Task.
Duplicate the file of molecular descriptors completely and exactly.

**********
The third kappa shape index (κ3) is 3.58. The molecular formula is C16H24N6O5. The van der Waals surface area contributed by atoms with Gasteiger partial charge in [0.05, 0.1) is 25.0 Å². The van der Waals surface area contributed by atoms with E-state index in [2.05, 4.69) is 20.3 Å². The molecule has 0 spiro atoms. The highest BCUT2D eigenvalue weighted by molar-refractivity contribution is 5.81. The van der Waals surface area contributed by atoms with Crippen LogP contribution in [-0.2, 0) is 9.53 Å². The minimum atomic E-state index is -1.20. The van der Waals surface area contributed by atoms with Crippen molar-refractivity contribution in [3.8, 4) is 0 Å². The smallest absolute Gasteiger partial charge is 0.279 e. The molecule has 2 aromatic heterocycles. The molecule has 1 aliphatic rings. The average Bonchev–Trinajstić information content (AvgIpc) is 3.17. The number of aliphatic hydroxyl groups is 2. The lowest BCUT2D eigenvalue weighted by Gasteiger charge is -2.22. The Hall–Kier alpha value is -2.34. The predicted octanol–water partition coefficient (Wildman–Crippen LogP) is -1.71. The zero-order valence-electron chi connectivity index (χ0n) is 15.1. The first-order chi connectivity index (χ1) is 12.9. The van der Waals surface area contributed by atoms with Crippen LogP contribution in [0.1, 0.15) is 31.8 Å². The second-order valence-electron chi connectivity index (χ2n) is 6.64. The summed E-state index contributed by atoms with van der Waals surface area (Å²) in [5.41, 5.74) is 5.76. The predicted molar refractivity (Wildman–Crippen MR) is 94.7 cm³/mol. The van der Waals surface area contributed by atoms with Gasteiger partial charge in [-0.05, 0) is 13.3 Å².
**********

The third kappa shape index (κ3) is 3.58. The molecular formula is C16H24N6O5. The van der Waals surface area contributed by atoms with Gasteiger partial charge in [0.05, 0.1) is 25.0 Å². The van der Waals surface area contributed by atoms with E-state index in [2.05, 4.69) is 20.3 Å². The molecule has 0 spiro atoms. The highest BCUT2D eigenvalue weighted by molar-refractivity contribution is 5.81. The van der Waals surface area contributed by atoms with Crippen LogP contribution in [-0.2, 0) is 9.53 Å². The minimum atomic E-state index is -1.20. The van der Waals surface area contributed by atoms with Crippen molar-refractivity contribution in [3.8, 4) is 0 Å². The smallest absolute Gasteiger partial charge is 0.279 e. The molecule has 2 aromatic heterocycles. The molecule has 1 aliphatic rings. The average Bonchev–Trinajstić information content (AvgIpc) is 3.17. The number of aliphatic hydroxyl groups is 2. The lowest BCUT2D eigenvalue weighted by Gasteiger charge is -2.22. The Hall–Kier alpha value is -2.34. The predicted octanol–water partition coefficient (Wildman–Crippen LogP) is -1.71. The zero-order valence-electron chi connectivity index (χ0n) is 15.1. The first-order chi connectivity index (χ1) is 12.9. The van der Waals surface area contributed by atoms with Crippen LogP contribution in [0.1, 0.15) is 31.8 Å². The second-order valence-electron chi connectivity index (χ2n) is 6.64. The summed E-state index contributed by atoms with van der Waals surface area (Å²) in [5.41, 5.74) is 5.76. The predicted molar refractivity (Wildman–Crippen MR) is 94.7 cm³/mol. The van der Waals surface area contributed by atoms with Gasteiger partial charge in [-0.05, 0) is 13.3 Å².